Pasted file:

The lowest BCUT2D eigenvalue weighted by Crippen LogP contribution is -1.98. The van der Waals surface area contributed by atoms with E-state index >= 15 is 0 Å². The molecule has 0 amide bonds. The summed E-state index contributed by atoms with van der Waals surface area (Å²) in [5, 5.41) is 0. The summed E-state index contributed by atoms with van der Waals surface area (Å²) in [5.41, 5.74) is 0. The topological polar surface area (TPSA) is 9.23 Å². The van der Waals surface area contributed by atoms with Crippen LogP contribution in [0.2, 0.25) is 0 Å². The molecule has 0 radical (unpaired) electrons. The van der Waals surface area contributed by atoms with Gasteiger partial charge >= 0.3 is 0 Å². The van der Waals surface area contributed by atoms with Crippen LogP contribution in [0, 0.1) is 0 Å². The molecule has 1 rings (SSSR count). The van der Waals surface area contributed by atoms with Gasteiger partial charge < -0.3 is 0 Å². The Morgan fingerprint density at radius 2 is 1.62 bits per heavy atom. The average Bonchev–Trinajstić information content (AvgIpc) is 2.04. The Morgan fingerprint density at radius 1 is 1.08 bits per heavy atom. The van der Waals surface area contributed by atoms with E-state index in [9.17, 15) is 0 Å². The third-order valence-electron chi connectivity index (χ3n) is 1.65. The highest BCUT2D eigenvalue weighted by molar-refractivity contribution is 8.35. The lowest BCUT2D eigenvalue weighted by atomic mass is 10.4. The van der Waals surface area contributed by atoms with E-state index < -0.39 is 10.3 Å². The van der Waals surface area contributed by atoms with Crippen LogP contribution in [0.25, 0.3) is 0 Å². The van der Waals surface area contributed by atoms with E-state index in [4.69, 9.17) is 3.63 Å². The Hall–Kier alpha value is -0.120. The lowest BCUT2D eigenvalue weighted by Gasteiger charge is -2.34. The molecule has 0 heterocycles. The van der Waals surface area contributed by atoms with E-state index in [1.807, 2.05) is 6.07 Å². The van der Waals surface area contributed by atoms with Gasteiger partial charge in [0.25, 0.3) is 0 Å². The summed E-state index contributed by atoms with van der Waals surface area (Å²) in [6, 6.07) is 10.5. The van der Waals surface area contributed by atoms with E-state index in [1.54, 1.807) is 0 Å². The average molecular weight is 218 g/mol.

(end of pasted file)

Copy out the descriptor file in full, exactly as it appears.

The lowest BCUT2D eigenvalue weighted by Crippen LogP contribution is -1.98. The van der Waals surface area contributed by atoms with E-state index >= 15 is 0 Å². The molecule has 0 amide bonds. The summed E-state index contributed by atoms with van der Waals surface area (Å²) in [5, 5.41) is 0. The summed E-state index contributed by atoms with van der Waals surface area (Å²) in [5.41, 5.74) is 0. The topological polar surface area (TPSA) is 9.23 Å². The van der Waals surface area contributed by atoms with Crippen LogP contribution in [0.2, 0.25) is 0 Å². The molecule has 0 radical (unpaired) electrons. The van der Waals surface area contributed by atoms with Gasteiger partial charge >= 0.3 is 0 Å². The van der Waals surface area contributed by atoms with Crippen LogP contribution in [0, 0.1) is 0 Å². The molecule has 1 rings (SSSR count). The van der Waals surface area contributed by atoms with Gasteiger partial charge < -0.3 is 0 Å². The Morgan fingerprint density at radius 2 is 1.62 bits per heavy atom. The average Bonchev–Trinajstić information content (AvgIpc) is 2.04. The Morgan fingerprint density at radius 1 is 1.08 bits per heavy atom. The van der Waals surface area contributed by atoms with E-state index in [9.17, 15) is 0 Å². The third-order valence-electron chi connectivity index (χ3n) is 1.65. The highest BCUT2D eigenvalue weighted by molar-refractivity contribution is 8.35. The lowest BCUT2D eigenvalue weighted by atomic mass is 10.4. The van der Waals surface area contributed by atoms with E-state index < -0.39 is 10.3 Å². The van der Waals surface area contributed by atoms with Crippen LogP contribution in [0.25, 0.3) is 0 Å². The van der Waals surface area contributed by atoms with E-state index in [4.69, 9.17) is 3.63 Å². The Hall–Kier alpha value is -0.120. The lowest BCUT2D eigenvalue weighted by Gasteiger charge is -2.34. The molecule has 0 heterocycles. The van der Waals surface area contributed by atoms with E-state index in [1.807, 2.05) is 6.07 Å². The van der Waals surface area contributed by atoms with Gasteiger partial charge in [0.25, 0.3) is 0 Å². The summed E-state index contributed by atoms with van der Waals surface area (Å²) in [6, 6.07) is 10.5. The van der Waals surface area contributed by atoms with E-state index in [1.54, 1.807) is 0 Å². The average molecular weight is 218 g/mol.